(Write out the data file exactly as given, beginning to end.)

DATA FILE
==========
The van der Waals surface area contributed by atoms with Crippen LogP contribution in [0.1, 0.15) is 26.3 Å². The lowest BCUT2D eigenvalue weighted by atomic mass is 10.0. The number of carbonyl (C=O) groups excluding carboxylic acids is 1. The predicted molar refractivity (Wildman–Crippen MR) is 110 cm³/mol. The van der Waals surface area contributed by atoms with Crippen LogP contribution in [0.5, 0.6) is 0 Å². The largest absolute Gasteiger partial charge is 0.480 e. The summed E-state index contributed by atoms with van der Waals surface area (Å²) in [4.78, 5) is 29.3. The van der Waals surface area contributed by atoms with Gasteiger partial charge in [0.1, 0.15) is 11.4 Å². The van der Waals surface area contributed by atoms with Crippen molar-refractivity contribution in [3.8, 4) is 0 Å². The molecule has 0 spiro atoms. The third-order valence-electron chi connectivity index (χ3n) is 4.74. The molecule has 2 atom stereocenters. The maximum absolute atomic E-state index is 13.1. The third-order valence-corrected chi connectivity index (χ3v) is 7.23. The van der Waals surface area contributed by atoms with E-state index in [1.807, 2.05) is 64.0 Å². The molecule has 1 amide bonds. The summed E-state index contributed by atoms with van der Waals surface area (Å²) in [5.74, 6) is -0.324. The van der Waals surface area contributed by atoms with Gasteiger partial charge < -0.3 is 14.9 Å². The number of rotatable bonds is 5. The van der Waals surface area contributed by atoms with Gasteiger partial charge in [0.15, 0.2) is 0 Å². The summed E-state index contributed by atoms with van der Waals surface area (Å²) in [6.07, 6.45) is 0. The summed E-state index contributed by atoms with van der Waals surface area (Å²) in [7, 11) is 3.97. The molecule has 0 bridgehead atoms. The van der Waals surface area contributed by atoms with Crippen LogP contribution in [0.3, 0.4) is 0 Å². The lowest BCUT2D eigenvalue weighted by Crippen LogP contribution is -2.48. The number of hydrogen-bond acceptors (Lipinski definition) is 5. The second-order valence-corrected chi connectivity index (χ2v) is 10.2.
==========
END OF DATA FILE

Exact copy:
The van der Waals surface area contributed by atoms with Crippen LogP contribution in [0.1, 0.15) is 26.3 Å². The lowest BCUT2D eigenvalue weighted by atomic mass is 10.0. The number of carbonyl (C=O) groups excluding carboxylic acids is 1. The predicted molar refractivity (Wildman–Crippen MR) is 110 cm³/mol. The van der Waals surface area contributed by atoms with Crippen LogP contribution in [0.5, 0.6) is 0 Å². The largest absolute Gasteiger partial charge is 0.480 e. The summed E-state index contributed by atoms with van der Waals surface area (Å²) in [4.78, 5) is 29.3. The van der Waals surface area contributed by atoms with Gasteiger partial charge in [0.1, 0.15) is 11.4 Å². The van der Waals surface area contributed by atoms with Crippen molar-refractivity contribution in [3.8, 4) is 0 Å². The molecule has 0 spiro atoms. The third-order valence-electron chi connectivity index (χ3n) is 4.74. The molecule has 2 atom stereocenters. The maximum absolute atomic E-state index is 13.1. The third-order valence-corrected chi connectivity index (χ3v) is 7.23. The van der Waals surface area contributed by atoms with E-state index in [1.807, 2.05) is 64.0 Å². The molecule has 1 amide bonds. The summed E-state index contributed by atoms with van der Waals surface area (Å²) in [5.74, 6) is -0.324. The van der Waals surface area contributed by atoms with Gasteiger partial charge < -0.3 is 14.9 Å². The number of rotatable bonds is 5. The van der Waals surface area contributed by atoms with Gasteiger partial charge in [0.15, 0.2) is 0 Å². The summed E-state index contributed by atoms with van der Waals surface area (Å²) in [6.07, 6.45) is 0. The summed E-state index contributed by atoms with van der Waals surface area (Å²) in [7, 11) is 3.97. The molecule has 0 bridgehead atoms. The van der Waals surface area contributed by atoms with Crippen LogP contribution in [0.3, 0.4) is 0 Å². The lowest BCUT2D eigenvalue weighted by Crippen LogP contribution is -2.48. The number of hydrogen-bond acceptors (Lipinski definition) is 5. The second-order valence-corrected chi connectivity index (χ2v) is 10.2.